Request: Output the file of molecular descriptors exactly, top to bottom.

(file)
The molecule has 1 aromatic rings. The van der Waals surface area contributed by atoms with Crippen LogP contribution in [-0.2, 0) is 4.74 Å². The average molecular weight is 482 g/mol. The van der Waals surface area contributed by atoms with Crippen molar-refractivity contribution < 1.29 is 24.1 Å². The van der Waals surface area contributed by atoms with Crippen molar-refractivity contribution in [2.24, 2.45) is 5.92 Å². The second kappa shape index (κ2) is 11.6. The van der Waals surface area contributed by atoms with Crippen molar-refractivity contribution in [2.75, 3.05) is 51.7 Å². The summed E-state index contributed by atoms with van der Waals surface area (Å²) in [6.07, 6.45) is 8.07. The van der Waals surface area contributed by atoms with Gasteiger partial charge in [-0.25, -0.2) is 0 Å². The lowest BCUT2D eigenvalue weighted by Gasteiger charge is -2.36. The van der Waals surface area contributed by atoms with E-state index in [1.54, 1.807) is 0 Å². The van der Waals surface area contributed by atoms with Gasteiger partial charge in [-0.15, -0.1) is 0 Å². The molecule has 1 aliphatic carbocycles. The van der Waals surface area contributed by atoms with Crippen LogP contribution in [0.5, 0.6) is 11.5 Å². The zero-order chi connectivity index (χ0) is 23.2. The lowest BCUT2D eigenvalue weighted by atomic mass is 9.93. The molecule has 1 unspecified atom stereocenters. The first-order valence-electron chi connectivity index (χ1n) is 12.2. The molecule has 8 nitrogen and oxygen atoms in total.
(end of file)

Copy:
The molecule has 1 aromatic rings. The van der Waals surface area contributed by atoms with Crippen LogP contribution in [-0.2, 0) is 4.74 Å². The average molecular weight is 482 g/mol. The van der Waals surface area contributed by atoms with Crippen molar-refractivity contribution < 1.29 is 24.1 Å². The van der Waals surface area contributed by atoms with Crippen molar-refractivity contribution in [2.24, 2.45) is 5.92 Å². The second kappa shape index (κ2) is 11.6. The van der Waals surface area contributed by atoms with Crippen molar-refractivity contribution in [2.75, 3.05) is 51.7 Å². The summed E-state index contributed by atoms with van der Waals surface area (Å²) in [6.07, 6.45) is 8.07. The van der Waals surface area contributed by atoms with Gasteiger partial charge in [-0.25, -0.2) is 0 Å². The lowest BCUT2D eigenvalue weighted by Gasteiger charge is -2.36. The van der Waals surface area contributed by atoms with E-state index in [1.54, 1.807) is 0 Å². The van der Waals surface area contributed by atoms with Gasteiger partial charge in [-0.15, -0.1) is 0 Å². The molecule has 1 aliphatic carbocycles. The van der Waals surface area contributed by atoms with Crippen LogP contribution in [0.5, 0.6) is 11.5 Å². The zero-order chi connectivity index (χ0) is 23.2. The lowest BCUT2D eigenvalue weighted by atomic mass is 9.93. The molecule has 1 unspecified atom stereocenters. The first-order valence-electron chi connectivity index (χ1n) is 12.2. The molecule has 8 nitrogen and oxygen atoms in total.